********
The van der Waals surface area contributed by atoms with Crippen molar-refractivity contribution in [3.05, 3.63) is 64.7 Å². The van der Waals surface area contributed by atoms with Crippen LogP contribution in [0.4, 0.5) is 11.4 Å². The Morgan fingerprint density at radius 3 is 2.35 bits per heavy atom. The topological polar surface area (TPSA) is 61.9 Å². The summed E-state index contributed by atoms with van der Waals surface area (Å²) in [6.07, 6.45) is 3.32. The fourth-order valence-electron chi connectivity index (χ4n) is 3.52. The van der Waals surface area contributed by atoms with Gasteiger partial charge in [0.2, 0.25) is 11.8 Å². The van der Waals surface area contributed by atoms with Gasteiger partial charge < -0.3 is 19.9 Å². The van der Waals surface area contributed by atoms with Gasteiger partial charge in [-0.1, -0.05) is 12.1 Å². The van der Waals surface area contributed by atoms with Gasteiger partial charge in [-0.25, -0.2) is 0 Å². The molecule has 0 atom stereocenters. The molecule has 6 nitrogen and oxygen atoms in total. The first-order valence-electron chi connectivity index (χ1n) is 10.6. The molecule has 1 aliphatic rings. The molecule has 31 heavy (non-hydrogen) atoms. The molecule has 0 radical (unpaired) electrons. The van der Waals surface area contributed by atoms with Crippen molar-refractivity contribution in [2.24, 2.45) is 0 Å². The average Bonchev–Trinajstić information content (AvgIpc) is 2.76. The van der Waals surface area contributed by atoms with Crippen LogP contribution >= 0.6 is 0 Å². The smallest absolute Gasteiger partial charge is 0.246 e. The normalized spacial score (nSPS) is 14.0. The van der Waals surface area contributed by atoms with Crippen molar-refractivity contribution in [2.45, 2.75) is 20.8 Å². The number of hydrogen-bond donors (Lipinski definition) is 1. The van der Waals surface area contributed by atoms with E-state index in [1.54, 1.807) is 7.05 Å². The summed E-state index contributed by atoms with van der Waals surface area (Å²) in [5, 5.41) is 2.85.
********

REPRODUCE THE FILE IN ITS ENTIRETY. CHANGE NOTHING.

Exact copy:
The van der Waals surface area contributed by atoms with Crippen molar-refractivity contribution in [3.05, 3.63) is 64.7 Å². The van der Waals surface area contributed by atoms with Crippen LogP contribution in [0.4, 0.5) is 11.4 Å². The Morgan fingerprint density at radius 3 is 2.35 bits per heavy atom. The topological polar surface area (TPSA) is 61.9 Å². The summed E-state index contributed by atoms with van der Waals surface area (Å²) in [6.07, 6.45) is 3.32. The fourth-order valence-electron chi connectivity index (χ4n) is 3.52. The van der Waals surface area contributed by atoms with Gasteiger partial charge in [0.2, 0.25) is 11.8 Å². The van der Waals surface area contributed by atoms with Gasteiger partial charge < -0.3 is 19.9 Å². The van der Waals surface area contributed by atoms with Gasteiger partial charge in [-0.1, -0.05) is 12.1 Å². The van der Waals surface area contributed by atoms with Gasteiger partial charge in [-0.25, -0.2) is 0 Å². The molecule has 0 atom stereocenters. The molecule has 6 nitrogen and oxygen atoms in total. The first-order valence-electron chi connectivity index (χ1n) is 10.6. The molecule has 1 aliphatic rings. The molecule has 31 heavy (non-hydrogen) atoms. The molecule has 0 radical (unpaired) electrons. The van der Waals surface area contributed by atoms with Crippen molar-refractivity contribution in [2.24, 2.45) is 0 Å². The average Bonchev–Trinajstić information content (AvgIpc) is 2.76. The van der Waals surface area contributed by atoms with Crippen LogP contribution >= 0.6 is 0 Å². The smallest absolute Gasteiger partial charge is 0.246 e. The normalized spacial score (nSPS) is 14.0. The van der Waals surface area contributed by atoms with Crippen molar-refractivity contribution in [2.45, 2.75) is 20.8 Å². The number of hydrogen-bond donors (Lipinski definition) is 1. The van der Waals surface area contributed by atoms with E-state index in [1.54, 1.807) is 7.05 Å². The summed E-state index contributed by atoms with van der Waals surface area (Å²) in [5, 5.41) is 2.85.